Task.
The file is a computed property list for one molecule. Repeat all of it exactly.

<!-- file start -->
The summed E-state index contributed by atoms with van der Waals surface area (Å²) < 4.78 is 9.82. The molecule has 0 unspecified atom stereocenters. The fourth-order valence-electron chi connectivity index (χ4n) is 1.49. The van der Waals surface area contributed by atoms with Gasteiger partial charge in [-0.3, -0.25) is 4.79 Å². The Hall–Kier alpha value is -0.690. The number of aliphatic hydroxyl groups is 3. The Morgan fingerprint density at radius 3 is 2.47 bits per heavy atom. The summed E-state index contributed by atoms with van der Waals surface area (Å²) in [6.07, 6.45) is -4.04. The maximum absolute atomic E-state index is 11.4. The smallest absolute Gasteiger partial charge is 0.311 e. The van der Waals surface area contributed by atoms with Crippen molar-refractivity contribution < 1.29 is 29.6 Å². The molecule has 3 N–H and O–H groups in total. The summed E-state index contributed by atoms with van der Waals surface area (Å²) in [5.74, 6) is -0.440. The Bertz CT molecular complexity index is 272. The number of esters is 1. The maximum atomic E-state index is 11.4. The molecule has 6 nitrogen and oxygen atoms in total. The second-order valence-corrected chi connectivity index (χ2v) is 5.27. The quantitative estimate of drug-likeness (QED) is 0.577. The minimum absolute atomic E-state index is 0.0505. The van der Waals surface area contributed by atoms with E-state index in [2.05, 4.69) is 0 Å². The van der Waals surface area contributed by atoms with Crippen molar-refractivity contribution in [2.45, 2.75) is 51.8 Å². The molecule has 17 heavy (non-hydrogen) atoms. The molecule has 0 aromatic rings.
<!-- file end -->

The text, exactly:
The summed E-state index contributed by atoms with van der Waals surface area (Å²) < 4.78 is 9.82. The molecule has 0 unspecified atom stereocenters. The fourth-order valence-electron chi connectivity index (χ4n) is 1.49. The van der Waals surface area contributed by atoms with Gasteiger partial charge in [-0.3, -0.25) is 4.79 Å². The Hall–Kier alpha value is -0.690. The number of aliphatic hydroxyl groups is 3. The Morgan fingerprint density at radius 3 is 2.47 bits per heavy atom. The summed E-state index contributed by atoms with van der Waals surface area (Å²) in [6.07, 6.45) is -4.04. The maximum absolute atomic E-state index is 11.4. The smallest absolute Gasteiger partial charge is 0.311 e. The van der Waals surface area contributed by atoms with Crippen molar-refractivity contribution < 1.29 is 29.6 Å². The molecule has 3 N–H and O–H groups in total. The summed E-state index contributed by atoms with van der Waals surface area (Å²) in [5.74, 6) is -0.440. The Bertz CT molecular complexity index is 272. The number of esters is 1. The maximum atomic E-state index is 11.4. The molecule has 6 nitrogen and oxygen atoms in total. The second-order valence-corrected chi connectivity index (χ2v) is 5.27. The quantitative estimate of drug-likeness (QED) is 0.577. The minimum absolute atomic E-state index is 0.0505. The van der Waals surface area contributed by atoms with E-state index in [2.05, 4.69) is 0 Å². The van der Waals surface area contributed by atoms with Crippen molar-refractivity contribution in [2.45, 2.75) is 51.8 Å². The molecule has 17 heavy (non-hydrogen) atoms. The molecule has 0 aromatic rings.